However, Ian Riches, director of global automotive practice at Strategy Analysis, told EE Times, "Our current estimates are that in 2020 around 120 million Ethernet nodes will be fitted to light vehicles produced that year."
When asked how many Ethernet nodes are expected in a high-end car in 2020, Riches said, "I would be surprised if it hit 100 Ethernet nodes."
He counted up to five domain controllers on the backbone (powertrain, safety, chassis, body, infotainment), 10 to 20 infotainment nodes, 10 to 15 nodes for advanced safety, 1 node for diagnostics, and 10 to 20 additional nodes for other high-end features.
"That makes around 35 to 60 nodes by my reckoning," Riches noted.
In-Car Networking Scenario
Ethernet/IP will coexist with low-bandwidth standards like CAN.
(Source: Frost & Sullivan)
The big gap in forecasts could be partly explained by differences in expectations of how fast the ECU in the vehicle goes Ethernet.
Frost & Sullivan's Chandrasekar believes in the idea of a backbone network supporting other networks. But he made it very clear that "the backbone would be Ethernet-driven. The CAN, MOST, LIN and others will continue to exist on a small scale basis, but Ethernet will drive the majority of the work."
Strategy Analysis's Riches doesn't necessarily agree with that premise.
In Riches's opinion, "Not every function in the vehicle requires the 100Mbps-plus" offered by automotive Ethernet. A seat control motor, for example, won't gain extra functionality from being on an Ethernet network rather than the low-speed CAN or local interconnect network (LIN) that runs it today, explained Riches. "Unless Ethernet is cheaper than LIN, then LIN at the very least will remain for many low-end functions." He added that part of the backbone/domain controller architecture trend leans toward reducing the number of ECUs in the vehicle -- which means fewer Ethernet nodes than in Frost & Sullivan's forecast.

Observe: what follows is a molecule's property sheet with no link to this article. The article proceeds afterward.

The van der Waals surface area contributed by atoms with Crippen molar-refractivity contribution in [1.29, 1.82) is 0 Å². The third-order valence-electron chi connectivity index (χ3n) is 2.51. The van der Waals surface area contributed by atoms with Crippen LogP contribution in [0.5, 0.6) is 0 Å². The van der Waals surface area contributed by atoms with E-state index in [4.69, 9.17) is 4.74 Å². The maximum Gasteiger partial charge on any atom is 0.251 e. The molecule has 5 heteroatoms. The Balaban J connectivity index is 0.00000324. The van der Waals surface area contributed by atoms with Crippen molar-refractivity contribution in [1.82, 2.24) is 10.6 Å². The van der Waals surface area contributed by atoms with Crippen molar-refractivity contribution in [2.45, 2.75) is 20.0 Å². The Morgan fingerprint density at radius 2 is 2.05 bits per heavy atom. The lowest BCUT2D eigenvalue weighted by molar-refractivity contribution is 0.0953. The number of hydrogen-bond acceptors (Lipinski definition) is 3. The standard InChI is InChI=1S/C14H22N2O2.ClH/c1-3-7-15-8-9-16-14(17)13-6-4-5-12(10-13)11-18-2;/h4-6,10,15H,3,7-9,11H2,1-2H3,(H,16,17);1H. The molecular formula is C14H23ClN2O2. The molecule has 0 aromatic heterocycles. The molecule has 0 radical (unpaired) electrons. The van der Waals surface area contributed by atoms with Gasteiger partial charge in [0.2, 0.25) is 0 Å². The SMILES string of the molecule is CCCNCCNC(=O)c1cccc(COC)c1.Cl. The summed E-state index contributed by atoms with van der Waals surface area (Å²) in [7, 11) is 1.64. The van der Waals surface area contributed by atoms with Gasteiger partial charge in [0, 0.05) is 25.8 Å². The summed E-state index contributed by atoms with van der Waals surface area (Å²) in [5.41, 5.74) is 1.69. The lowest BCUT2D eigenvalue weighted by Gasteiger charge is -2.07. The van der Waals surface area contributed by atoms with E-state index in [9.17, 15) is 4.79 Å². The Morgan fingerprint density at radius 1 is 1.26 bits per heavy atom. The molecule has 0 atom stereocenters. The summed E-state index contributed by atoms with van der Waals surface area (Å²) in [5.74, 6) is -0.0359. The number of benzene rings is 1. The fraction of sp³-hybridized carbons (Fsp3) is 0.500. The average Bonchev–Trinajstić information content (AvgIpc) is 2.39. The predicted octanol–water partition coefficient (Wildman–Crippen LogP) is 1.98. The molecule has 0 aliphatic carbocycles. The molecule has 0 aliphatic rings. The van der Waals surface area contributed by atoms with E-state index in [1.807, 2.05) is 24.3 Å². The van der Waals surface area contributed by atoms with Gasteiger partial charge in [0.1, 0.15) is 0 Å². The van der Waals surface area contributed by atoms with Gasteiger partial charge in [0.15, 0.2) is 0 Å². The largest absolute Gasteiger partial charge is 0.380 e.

Luca De Ambroggi, senior analyst, IHS's Automotive Component and Device Electronics and Media, is more cautious about the rate of Ethernet adoption. He thinks Ethernet is still looking for a place to break through. "I believe this breakthrough point is infotainment, followed by basic ADAS application like Camera based functions," he said.
Obviously, for automotive Ethernet to succeed, "The target of Ethernet must be the entire auto wiring system from Infotainment down to the most safety and security critical segments like body." Nonetheless, De Ambroggi believes "Ethernet needs a small step approach to be mature and bullet-proof for automotive."
As Broadcom likes to point out, there is a definite upside in using Ethernet in a car -- in terms of savings in cost and weight.
Single-pair Automotive Ethernet, which uses un-shielded twisted pair (UTP) cable to deliver data at a rate of 100Mbps, along with smaller and more compact connectors “can reduce connectivity cost up to 80 percent and cabling weight up to 30 percent,” according to Broadcom.
While acknowledging potential savings, Strategy Analysis's Riches pointed out, "There are also significant risks when adopting a new technology."
For one, there is always a cost-to-change. At this stage, the additional costs are arguably easier to quantify than any potential savings, he said. While an Ethernet backbone would be an enabler for greater functionality in the vehicle, he also noted, "Whether that functionality will be required (or affordable) on a mass-market 2020 vehicle is far from certain."
In summary, Riches noted that there's a theoretical tipping point where the number of features and bandwidth required will be cheaper to "start again" with an Ethernet backbone-type architecture. "But I don't see us as being there before 2020 at the earliest for volume car makers,” he said.
Remaining technical issues
Broadcom insists that its BroadR-Reach Ethernet technology has already met rigorous automotive industry standards. Its Phy layer was specifically designed to meet the automotive industry's EMI and EMC requirements, noted Abaye.
Also, Automotive Ethernet uses a signaling scheme with higher spectral efficiency compared to the signaling scheme used in 100BASE-TX, according to Broadcom. This limits the signal bandwidth of Automotive Ethernet to 33.3MHz, which is about half the bandwidth of 100BASE-TX. As a result, "a lower signal bandwidth improves return loss, reduces crosstalk, and ensures that Automotive Ethernet passes the stringent automotive electromagnetic emission requirement," the company said.
Strategy Analysis's Riches, however, believes that some technical questions still remain. "I still hear concerns over EMC performance for Ethernet over UTP." Riches, however, quickly added that "how much of this is real as opposed to just fear-of-the-unknown is hard for me to judge."
Other criticism questions whether the current 100 Mbps of BroadR-Reach might be too slow, Riches added. "It essentially means that camera images will need to be compressed -- which some see as a big problem for safety systems."
There are players that seem to be waiting for Gbps in automotive, said Riches. "Moves are underway at IEEE level to standardize this -- but these things take time."